This subset of players most closely fit Ichiro’s statistics by view. Loretta would have also fit into this list among the players with low power and similarly low strikeout and walk rates. These players represent the “slap hitter” stereotype of a guy who tends to put the ball in play without having a whole lot of pop. Often guys like these put the ball primarily on the ground, much like Ichiro did for all of his career. He put the ball on the ground an average of 56 percent of the time during his career. However, this particular cohort did not necessarily put it on the ground often. When you look at ground balls and a lack of power for similarities, guys like Andrus, Luis Castillo, and Erick Aybar are among the players who might be considered.

In considering these types of players with low power, which among them was most similar to Ichiro? When you include grounders into the sample, Jason Kendall in the middle of his career fit the profile. He was never a fast player, especially after the gruesome broken ankle injury at first base years ago. However, once he lost power sometime around 2000, he became a contact-first hitter with low power, and his best seasons were based on high-BABIP campaigns. Elvis Andrus fits the picture as a guy who made reasonable contact primarily on the ground and used speed to beat out infield hits rather than just solid contact.

High BABIP
Player K% BB% ISO BABIP
Ichiro Suzuki 9.8 6.0 .091 .340
Joe Mauer 12.6 12.0 .138 .343
Derek Jeter 14.6 8.6 .130 .350
Michael Young 14.3 6.7 .141 .333
Kenny Lofton 11.1 10.3 .128 .326
Luis Castillo 11.4 10.7 .060 .329

Here was the hardest part. Ichiro was such a unique player as a low-power guy who had a huge BABIP that it would have been tough to find a career comparison with similar numbers from this standpoint. Joe Mauer, Luis Castillo, and Kenny Lofton all struck out and walked more. Derek Jeter did too and had a little more power. It should be noted that these listed players all did hit the ball on the ground fairly often, with the exception of the engima that was Michael Young. It is likely that bat control and hitting it on the ground were the keys to holding up a high BABIP over the course of a long career.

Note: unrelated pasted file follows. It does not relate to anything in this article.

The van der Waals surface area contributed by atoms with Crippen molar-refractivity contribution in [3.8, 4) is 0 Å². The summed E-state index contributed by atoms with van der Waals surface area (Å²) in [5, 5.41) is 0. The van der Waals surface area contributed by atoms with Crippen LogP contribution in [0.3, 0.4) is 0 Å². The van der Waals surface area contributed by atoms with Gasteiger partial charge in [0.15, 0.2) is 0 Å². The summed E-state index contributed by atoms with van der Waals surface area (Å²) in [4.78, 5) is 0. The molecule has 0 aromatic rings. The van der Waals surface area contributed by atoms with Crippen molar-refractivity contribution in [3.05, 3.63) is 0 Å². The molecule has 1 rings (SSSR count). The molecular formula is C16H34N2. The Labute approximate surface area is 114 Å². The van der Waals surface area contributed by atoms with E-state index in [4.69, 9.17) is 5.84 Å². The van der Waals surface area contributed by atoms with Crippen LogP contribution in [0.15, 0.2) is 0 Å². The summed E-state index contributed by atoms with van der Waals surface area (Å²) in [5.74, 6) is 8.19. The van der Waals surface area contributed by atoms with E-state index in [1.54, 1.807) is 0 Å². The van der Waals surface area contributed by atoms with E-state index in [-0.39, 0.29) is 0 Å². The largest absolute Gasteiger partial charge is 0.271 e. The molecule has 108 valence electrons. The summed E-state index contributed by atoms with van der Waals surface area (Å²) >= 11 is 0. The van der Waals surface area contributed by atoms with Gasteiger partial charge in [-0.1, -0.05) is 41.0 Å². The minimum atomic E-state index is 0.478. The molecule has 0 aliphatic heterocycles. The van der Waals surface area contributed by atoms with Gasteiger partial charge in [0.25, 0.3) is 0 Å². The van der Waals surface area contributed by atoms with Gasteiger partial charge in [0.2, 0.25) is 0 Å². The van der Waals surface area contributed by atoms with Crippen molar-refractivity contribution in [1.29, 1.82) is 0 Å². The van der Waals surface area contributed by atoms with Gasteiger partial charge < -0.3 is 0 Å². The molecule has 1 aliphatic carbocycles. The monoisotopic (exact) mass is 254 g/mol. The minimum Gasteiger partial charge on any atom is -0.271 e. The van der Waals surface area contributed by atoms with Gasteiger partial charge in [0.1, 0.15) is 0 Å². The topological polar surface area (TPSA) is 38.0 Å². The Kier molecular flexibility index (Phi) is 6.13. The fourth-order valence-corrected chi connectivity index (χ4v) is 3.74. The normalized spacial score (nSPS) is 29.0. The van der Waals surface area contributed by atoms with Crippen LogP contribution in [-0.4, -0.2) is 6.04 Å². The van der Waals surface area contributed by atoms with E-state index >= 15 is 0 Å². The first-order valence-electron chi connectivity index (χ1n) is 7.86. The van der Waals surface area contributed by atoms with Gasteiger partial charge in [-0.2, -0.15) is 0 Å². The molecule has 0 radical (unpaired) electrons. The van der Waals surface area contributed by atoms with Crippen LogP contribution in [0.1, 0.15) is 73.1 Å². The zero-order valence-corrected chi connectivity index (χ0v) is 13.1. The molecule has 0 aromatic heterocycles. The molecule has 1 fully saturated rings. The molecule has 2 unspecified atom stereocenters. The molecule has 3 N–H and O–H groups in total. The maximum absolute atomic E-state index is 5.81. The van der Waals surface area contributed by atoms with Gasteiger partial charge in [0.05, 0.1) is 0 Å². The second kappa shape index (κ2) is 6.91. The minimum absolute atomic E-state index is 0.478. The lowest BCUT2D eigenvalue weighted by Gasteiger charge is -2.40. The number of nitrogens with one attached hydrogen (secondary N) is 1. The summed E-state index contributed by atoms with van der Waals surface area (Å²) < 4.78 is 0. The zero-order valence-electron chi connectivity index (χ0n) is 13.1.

Which of these guys seemed most similar to Ichiro? Kenny Lofton had better walk totals, but he also hit an acceptable but not insane number of home runs for a leadoff man while still using speed to get on base on infield hits. Castillo depended a lot less on power, even less so than the others listed, and more on pure plate discipline. Jeter was an artist with contact with his bat and felt like one of the few other guys who had the “bat control” magic over his entire career, so it feels as though Jeter would be the most similar in this case.

As you can see, there are so many different names who each helped to embody an aspect of Ichiro’s game, whether it was speed, contact, lack of walks, or great bat control. But no player fit an “Ichiro” archetype because he was a unique hitter. He has the contact approach to avoid the strikeout and not require walks. He was a slap hitter who did not have power at all in-game. But at the same time, he had more directional aiming ability than perhaps any other hitter in recent baseball history, and his one-of-a-kind stance allows him to better utilize his speed for infield hits. For a guy who does not walk and does not hit for power, it is amazing that Ichiro has carved out such an impressive career, but given his unique style, maybe we should not be surprised.